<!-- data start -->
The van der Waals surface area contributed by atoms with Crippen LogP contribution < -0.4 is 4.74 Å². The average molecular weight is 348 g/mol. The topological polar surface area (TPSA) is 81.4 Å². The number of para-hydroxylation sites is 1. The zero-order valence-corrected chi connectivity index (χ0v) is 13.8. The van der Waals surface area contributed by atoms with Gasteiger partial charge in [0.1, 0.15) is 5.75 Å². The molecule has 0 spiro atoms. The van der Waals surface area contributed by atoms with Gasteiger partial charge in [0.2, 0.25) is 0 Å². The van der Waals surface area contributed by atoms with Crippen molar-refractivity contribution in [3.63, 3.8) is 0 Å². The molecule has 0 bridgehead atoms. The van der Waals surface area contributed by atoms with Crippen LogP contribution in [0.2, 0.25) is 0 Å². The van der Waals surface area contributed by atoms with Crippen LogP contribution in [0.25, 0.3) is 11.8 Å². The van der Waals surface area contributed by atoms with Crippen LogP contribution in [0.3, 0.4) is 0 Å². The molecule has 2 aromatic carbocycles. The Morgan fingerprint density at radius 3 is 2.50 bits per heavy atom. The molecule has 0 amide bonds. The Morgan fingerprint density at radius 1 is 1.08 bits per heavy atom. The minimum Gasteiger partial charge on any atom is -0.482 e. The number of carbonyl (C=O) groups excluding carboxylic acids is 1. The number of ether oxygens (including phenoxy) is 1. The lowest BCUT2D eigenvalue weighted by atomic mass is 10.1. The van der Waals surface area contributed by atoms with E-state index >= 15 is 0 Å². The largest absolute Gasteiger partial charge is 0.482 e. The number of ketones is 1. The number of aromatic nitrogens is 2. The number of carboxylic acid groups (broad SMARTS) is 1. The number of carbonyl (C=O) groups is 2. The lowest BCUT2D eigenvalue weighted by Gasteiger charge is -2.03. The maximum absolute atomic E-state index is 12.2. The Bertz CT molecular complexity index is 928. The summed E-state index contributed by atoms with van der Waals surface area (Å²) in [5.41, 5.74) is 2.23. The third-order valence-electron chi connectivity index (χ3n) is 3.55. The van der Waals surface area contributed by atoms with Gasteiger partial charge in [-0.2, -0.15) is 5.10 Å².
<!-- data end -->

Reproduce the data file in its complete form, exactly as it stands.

The van der Waals surface area contributed by atoms with Crippen LogP contribution < -0.4 is 4.74 Å². The average molecular weight is 348 g/mol. The topological polar surface area (TPSA) is 81.4 Å². The number of para-hydroxylation sites is 1. The zero-order valence-corrected chi connectivity index (χ0v) is 13.8. The van der Waals surface area contributed by atoms with Gasteiger partial charge in [0.1, 0.15) is 5.75 Å². The molecule has 0 spiro atoms. The van der Waals surface area contributed by atoms with Gasteiger partial charge in [0.2, 0.25) is 0 Å². The van der Waals surface area contributed by atoms with Crippen molar-refractivity contribution in [3.63, 3.8) is 0 Å². The molecule has 0 bridgehead atoms. The van der Waals surface area contributed by atoms with Crippen LogP contribution in [0.2, 0.25) is 0 Å². The van der Waals surface area contributed by atoms with Crippen LogP contribution in [0.25, 0.3) is 11.8 Å². The van der Waals surface area contributed by atoms with Crippen LogP contribution in [0.3, 0.4) is 0 Å². The molecule has 2 aromatic carbocycles. The Morgan fingerprint density at radius 3 is 2.50 bits per heavy atom. The molecule has 0 amide bonds. The Morgan fingerprint density at radius 1 is 1.08 bits per heavy atom. The minimum Gasteiger partial charge on any atom is -0.482 e. The number of carbonyl (C=O) groups excluding carboxylic acids is 1. The number of ether oxygens (including phenoxy) is 1. The lowest BCUT2D eigenvalue weighted by atomic mass is 10.1. The van der Waals surface area contributed by atoms with E-state index >= 15 is 0 Å². The largest absolute Gasteiger partial charge is 0.482 e. The number of ketones is 1. The number of aromatic nitrogens is 2. The number of carboxylic acid groups (broad SMARTS) is 1. The number of carbonyl (C=O) groups is 2. The lowest BCUT2D eigenvalue weighted by Gasteiger charge is -2.03. The maximum absolute atomic E-state index is 12.2. The Bertz CT molecular complexity index is 928. The summed E-state index contributed by atoms with van der Waals surface area (Å²) in [5.41, 5.74) is 2.23. The third-order valence-electron chi connectivity index (χ3n) is 3.55. The van der Waals surface area contributed by atoms with Gasteiger partial charge in [-0.2, -0.15) is 5.10 Å².